Smart algorithms, focused on clear taxonomies and specific data types are improving search results. Yet smart people can offer more intelligent processing than a thousand servers when the collective knowledge of the community is leveraged against an information problem. That's the basis of "social search," which might be more aptly labeled social information sharing. Social search approaches layer human insight over basic search methodologies to provide context, texture and ranking to information.

Chris Shipley is a leading technology and product analyst. As cofounder and chairman of market intelligence firm Guidewire Group, she analyzes emerging technology companies around the world to identify market opportunities and accelerate innovative products to market. As the executive producer and host of the DEMO Conferences for IDG Executive Forums and Network World, Chris has helped technology companies launch more than 1,500 new products since 1996.

Social search addresses the challenge of finding rather than searching. It is, effectively, about narrowing search results from the thousands or even millions of possibilities that a Google search might offer, for example, to the few really useful and vetted results recommended by fellow travelers. These social approaches also deliver serendipitous results that can't be attained from specific search terms applied to literal algorithms.

Some players are approaching social or contextual search from a vertical perspective, like Tourist Republic. This Europe-focused site simplifies the search for travel resources by aggregating specific content on this topic and then allowing users to share their own information with each other and rate the content. This adjusts how the content appears in future searches.

Vozavi uses crawling and semantic technology along with input from shopping "experts" to provide search for shoppers seeking product reviews. Yoono's social and contextual search engine enables users to find relevant sites that are based on their own previous online history as well as the collective set of preferred sites from others in the system who have also indexed their bookmarks. Aggregate Knowledge is a service that uses powerful analytics to crunch large data sets and provide personalized content recommendations on each page viewed by site visitors based on their preferences. Netherlands-based bliin takes GPS technology and integrates it with social networks and localized search, creating a system that gives people recommendations and information based not only on where they are but also on who else in their social network has been there.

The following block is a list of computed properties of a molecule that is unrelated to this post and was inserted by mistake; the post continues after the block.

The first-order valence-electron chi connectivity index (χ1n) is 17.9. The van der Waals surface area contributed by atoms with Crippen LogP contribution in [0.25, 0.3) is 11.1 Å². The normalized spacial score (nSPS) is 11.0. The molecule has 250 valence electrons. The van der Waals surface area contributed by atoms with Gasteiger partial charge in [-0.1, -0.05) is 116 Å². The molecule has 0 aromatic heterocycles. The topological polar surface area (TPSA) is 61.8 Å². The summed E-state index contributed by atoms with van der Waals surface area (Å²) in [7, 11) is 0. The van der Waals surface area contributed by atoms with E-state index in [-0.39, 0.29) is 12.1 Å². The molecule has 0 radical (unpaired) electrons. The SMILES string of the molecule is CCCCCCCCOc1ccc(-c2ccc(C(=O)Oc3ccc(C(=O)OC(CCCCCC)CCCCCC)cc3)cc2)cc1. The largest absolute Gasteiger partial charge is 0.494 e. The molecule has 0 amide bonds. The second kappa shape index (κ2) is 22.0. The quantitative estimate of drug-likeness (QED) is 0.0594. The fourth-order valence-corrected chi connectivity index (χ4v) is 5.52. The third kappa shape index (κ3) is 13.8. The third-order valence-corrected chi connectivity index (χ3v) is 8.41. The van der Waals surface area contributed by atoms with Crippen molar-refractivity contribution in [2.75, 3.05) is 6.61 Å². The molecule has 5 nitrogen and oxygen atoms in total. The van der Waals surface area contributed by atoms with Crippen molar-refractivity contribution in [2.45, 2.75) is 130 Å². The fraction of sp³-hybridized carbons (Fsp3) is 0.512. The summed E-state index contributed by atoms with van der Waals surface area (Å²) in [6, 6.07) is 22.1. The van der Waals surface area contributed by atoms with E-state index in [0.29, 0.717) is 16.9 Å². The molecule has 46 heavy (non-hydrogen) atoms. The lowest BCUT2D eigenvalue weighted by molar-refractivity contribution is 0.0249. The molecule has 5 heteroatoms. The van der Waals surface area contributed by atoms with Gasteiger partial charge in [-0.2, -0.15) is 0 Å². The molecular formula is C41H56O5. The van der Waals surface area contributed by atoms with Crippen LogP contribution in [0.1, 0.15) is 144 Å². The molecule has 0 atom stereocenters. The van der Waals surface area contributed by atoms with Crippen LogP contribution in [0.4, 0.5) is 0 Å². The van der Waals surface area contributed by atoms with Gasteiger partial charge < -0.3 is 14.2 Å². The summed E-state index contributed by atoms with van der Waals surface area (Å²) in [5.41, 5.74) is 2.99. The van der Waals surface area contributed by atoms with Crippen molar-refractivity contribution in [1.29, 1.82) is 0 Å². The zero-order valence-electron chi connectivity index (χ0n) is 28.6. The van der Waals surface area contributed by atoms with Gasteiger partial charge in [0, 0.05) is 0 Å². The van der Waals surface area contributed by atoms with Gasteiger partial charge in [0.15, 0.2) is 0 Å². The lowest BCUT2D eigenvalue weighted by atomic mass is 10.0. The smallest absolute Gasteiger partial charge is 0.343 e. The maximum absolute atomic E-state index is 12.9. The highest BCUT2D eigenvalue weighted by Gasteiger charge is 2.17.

Can the Ad Model Hold Up?

As more startups chase the search market, business models and market assumptions will be severely tested. Most search-focused startups are chasing the advertising market, an approach that seems logical enough. If one assumes that an individual's search terms are an explicit declaration of interest and intention, then ads can be surgically targeted to address those declarations. More highly targeted ads are more valuable, the theory goes, and that makes the search site that much more valuable to advertisers.

That theory, however, may find itself at odds with Web advertisers' continuing attraction to mass-market traffic. On the one hand, Web sites herald big traffic numbers to support handsome ad rates. Mass audience equals advertising reach equals efficient advertising spends. This is the old thinking that drives mass media advertising in print, broadcast, and online.

Chris Shipley is a leading technology and product analyst. As cofounder and chairman of market intelligence firm Guidewire Group, she analyzes emerging technology companies around the world to identify market opportunities and accelerate innovative products to market. As the executive producer and host of the DEMO Conferences for IDG Executive Forums and Network World, Chris has helped technology companies launch more than 1,500 new products since 1996.

On the other hand, Web advertisers also talk about traffic profiles and champion the "long-tail" theory to place a high value on a tightly targeted audience. Indeed, advances in search technology, local content filtering, and algorithmic and collaborative discovery mechanisms are all about fine-tuning the user experience and delivering to a specific individual exactly the right information at exactly the right moment. Most marketers would agree that this precise, motivated Market of One, where conversion is not just probable but likely is the most valuable ad spend. Today's technologies identify and deliver that Market of One, yet few sites have figured out how to calculate and collect on that value efficiently.

Meanwhile, we see a troubling reliance by early startups on a few ad networks, most notably Google's AdSense. While these ad networks provide a readily accessible revenue stream for search startups, they can also create a dependence on another company's business model that we believe builds uncontrollable risk into a startup's business plan. Call us old-fashioned, but we like businesses that ask real customers to pay real money for the value they receive. For this reason, the search infrastructure companies may have an advantage over Web-based search companies, particularly if the latter cannot monetize their value independently.

Chris Shipley is a leading technology and product analyst. As cofounder and chairman of market intelligence firm Guidewire Group, she analyzes emerging technology companies around the world to identify market opportunities and accelerate innovative products to market. As the executive producer and host of the DEMO Conferences for IDG Executive Forums and Network World, Chris has helped technology companies launch more than 1,500 new products since 1996.